VIDEO: How America Looks at Me – A Gay Immigrant’s Perspective
I’ve lived in the United States for almost fifteen years, with no real sense of permanence. That may seem like a long time to not be able to plan more than two or three years in advance, but it makes sense when you consider that I’ve been in this country on a series of non-immigrant visas, each visa having a specific purpose for me to be here. My first visa granted me four years for to complete my undergraduate degree, after which I requested another two years for my first graduate degree. That led to a job in my chosen field of book publishing, along with the H-1B visa permitting me to live and work here, which was renewed to the maximum six years. Eventually, having gained a foothold in one end of the book business, I decided to switch to the other end, returning to school to pursue an MFA in Creative Writing. I never needed to plan beyond a few years. I had no choice: my non-immigrant visa has always been tied to a specific short-term goal or purpose.
Of course, all that changed when I met my boyfriend, Joe, who eventually became my husband, Joe, and who, as an American, was more firmly attached to the idea of having permanent residence in this country. From the moment we said, “I do,” our lives entered a legal quagmire. Like so many other gay and lesbian couples we were legally married in our home state (Connecticut) and enjoyed the rights and benefits of marriage under the laws of our state, while having our marriage completely unrecognized by the federal government because the Defense of Marriage Act (DOMA) for all purposes under federal law, including Joe’s right to sponsor me, as his spouse, for permanent residence in the U.S.
DOMA hangs a cloud of uncertainty over our lives, making it almost impossible for us to plan things that would be a matter of course for opposite sex couples, such as whether we should renovate our bathroom this year, or if it makes sense to finally get that puppy we’ve wanted for so long. Mundane? Perhaps. But when you are denied the right to make the simplest decisions, that itself becomes a reminder of how powerless we are to solve the more important problems, like how we are going to stay together in this country.
I suspect that most people are well aware by now of DOMA and its discriminatory treatment of married gay couples. It’s all over the news. The President said publicly that the law, signed in 1996 by President Clinton, is unconstitutional. Congressmen (mostly Democrats) have been slowly coming around to the idea that the federal government has no interest in restricting recognition of existing legal marriages to heterosexual couples. And now, the nine men and women of the Supreme Court are getting ready to determine the fates of hundreds of thousands of LGBT couples and their families across the country, for now and for generations to come.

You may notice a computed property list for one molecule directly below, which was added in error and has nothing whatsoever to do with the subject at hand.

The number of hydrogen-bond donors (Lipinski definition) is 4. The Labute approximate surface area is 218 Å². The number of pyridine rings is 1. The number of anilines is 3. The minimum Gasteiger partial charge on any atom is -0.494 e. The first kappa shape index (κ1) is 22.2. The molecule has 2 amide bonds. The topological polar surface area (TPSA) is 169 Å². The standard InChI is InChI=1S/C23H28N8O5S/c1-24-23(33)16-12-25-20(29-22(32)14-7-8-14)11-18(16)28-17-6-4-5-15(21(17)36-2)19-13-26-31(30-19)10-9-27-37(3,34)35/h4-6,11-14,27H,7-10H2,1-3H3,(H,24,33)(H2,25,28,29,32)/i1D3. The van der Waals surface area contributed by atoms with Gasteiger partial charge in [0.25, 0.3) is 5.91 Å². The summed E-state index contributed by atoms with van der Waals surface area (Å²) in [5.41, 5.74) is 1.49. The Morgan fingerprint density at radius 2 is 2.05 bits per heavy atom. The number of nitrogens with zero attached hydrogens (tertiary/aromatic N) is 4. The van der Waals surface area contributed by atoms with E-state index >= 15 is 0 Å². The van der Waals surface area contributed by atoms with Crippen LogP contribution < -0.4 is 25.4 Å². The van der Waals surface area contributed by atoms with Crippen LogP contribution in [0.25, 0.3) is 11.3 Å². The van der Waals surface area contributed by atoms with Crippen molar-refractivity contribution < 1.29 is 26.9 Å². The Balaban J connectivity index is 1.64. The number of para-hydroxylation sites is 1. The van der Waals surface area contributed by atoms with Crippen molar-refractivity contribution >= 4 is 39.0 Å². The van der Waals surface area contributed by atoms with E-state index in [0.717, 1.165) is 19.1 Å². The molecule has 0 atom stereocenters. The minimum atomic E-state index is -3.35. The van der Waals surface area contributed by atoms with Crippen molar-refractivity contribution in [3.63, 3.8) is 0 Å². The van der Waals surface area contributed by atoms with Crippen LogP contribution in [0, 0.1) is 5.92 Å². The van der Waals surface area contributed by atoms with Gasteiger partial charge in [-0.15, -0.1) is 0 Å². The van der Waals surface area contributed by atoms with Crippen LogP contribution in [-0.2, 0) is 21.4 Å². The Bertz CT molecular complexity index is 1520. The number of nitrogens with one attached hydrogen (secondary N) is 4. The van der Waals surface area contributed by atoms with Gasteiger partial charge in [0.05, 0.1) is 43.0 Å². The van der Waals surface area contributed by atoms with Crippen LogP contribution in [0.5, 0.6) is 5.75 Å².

Wonderful. The national spotlight focused on this issue has far-reaching implications, impacting more than just the LGBT couples directly affected. It helps to sensitize our families and friends to our struggle. Personal stories like ours help to change people’s minds. Just ask Republican Senator Rob Portman. This is why the work being done by The DOMA Project is literally life-changing.
But the reality of DOMA and its insidious discrimination was a concern for me and Joe long before the media picked up on it. When you’re in a bi-national same-sex relationship, the mere proposal of getting married and making a legal lifelong commitment to each other requires a level of constitutional scholarship that our heterosexual counterparts never even have to consider. Joe and I have probably done enough collective research into immigration law, marriage equality around the world, and Constitutional law as it pertains to marriage, to make a decent showing on the LSATs. (Full disclosure, Joe secretly hopes to be a Supreme Court Justice, one day. Hey, he couldn’t be any worse than Clarence Thomas, am I right?) And yet we still don’t know enough to feel comfortable navigating this maze without professional legal help, which is why we have Lavi Soloway. (He said that we make a really cute couple, and we respect his legal opinion.)
I guess it’s a good thing we live in the Constitution State. We can rattle off names and dates whenever our straight friends ask us about where same-sex marriage is legal. (Yes, we often explain, Connecticut was the second marriage equality state, after Massachusetts—they just didn’t make a big deal out of it, like New York or Rhode Island.) But my favorite question is whenever we explain our situation to someone, and they ask me, “Well, why don’t you just become a citizen? Wouldn’t that be easier?”